In many areas, New Brunswick has more health professionals per capita than the national average. Despite this fact, New Brunswick is not producing better health outcomes than some other provinces where fewer health professionals practice. This signals that the challenge with human resources is not simply in increasing the count, but in better employing professionals (practicing to the full scope of their skills) and deploying them to match the local needs of our citizens.
More health professionals in New Brunswick than the national average
For several health professions, New Brunswick has more resources per capita than the Canadian average. The following graph compares human resource levels between New Brunswick and Canada.
Variability in the number of health professionals within New Brunswick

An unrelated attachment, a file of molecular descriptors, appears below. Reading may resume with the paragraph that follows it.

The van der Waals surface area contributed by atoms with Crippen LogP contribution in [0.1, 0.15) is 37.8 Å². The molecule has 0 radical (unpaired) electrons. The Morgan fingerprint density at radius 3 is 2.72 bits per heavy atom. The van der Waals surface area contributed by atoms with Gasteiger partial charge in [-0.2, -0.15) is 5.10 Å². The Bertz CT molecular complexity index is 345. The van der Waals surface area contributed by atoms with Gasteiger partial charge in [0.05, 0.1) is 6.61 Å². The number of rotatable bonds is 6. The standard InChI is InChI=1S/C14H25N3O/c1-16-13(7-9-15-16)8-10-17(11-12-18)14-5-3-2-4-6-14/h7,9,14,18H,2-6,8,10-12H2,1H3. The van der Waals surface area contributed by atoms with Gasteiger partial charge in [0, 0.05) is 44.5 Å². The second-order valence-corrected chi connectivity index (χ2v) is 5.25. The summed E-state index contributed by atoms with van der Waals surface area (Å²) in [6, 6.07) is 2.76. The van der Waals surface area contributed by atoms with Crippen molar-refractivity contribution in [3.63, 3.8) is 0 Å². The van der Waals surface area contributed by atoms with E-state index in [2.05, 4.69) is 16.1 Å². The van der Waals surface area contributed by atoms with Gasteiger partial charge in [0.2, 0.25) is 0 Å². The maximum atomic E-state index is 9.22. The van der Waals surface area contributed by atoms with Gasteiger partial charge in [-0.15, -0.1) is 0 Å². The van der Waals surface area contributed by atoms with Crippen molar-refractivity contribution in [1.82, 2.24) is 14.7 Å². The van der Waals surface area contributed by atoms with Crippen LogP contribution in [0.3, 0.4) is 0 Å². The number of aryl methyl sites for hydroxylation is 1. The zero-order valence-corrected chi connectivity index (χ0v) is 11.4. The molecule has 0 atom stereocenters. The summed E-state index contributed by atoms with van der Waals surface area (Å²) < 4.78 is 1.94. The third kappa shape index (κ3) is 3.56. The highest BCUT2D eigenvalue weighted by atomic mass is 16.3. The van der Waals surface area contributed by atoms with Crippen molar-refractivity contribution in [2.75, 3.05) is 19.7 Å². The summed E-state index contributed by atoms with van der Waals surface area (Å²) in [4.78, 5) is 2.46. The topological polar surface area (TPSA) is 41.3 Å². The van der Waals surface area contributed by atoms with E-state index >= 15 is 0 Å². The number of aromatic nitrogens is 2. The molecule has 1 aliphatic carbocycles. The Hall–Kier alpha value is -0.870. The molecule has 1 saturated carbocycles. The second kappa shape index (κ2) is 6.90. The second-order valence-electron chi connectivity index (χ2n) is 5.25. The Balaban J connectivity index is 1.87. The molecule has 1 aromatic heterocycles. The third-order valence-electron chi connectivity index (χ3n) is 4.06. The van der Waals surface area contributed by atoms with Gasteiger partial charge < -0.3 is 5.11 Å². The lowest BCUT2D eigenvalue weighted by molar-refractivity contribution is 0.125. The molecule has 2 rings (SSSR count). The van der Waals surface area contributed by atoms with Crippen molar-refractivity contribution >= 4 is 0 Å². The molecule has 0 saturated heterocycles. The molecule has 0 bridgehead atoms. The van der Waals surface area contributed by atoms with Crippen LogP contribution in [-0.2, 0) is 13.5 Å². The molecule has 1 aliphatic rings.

The number of health professionals also varies greatly within the province, but this variability does not appear to reflect a planned approach to meeting the changing needs and demands of the regional populations. It's important to note that there are areas/zones in the province that produce better results despite having fewer health professionals.
1) Human Resource Database (HRDB), Meditech 2013
2) Statistics Canada, Census 2011
Note 1: Full-time equivalents for Centracare and Centre Hospitalier Restigouche have been removed from all counts
Note 2: Higher staff counts do not imply an excess of staff. Full-time equivalent rates are influenced by the number of hospital beds that are required to operate and by specialty (tertiary) services available in the zone/region. In addition, more staff may be required based on context of the zone/region such as volume of seniors, chronic diseases, low income population, etc.
- Excel: Human resources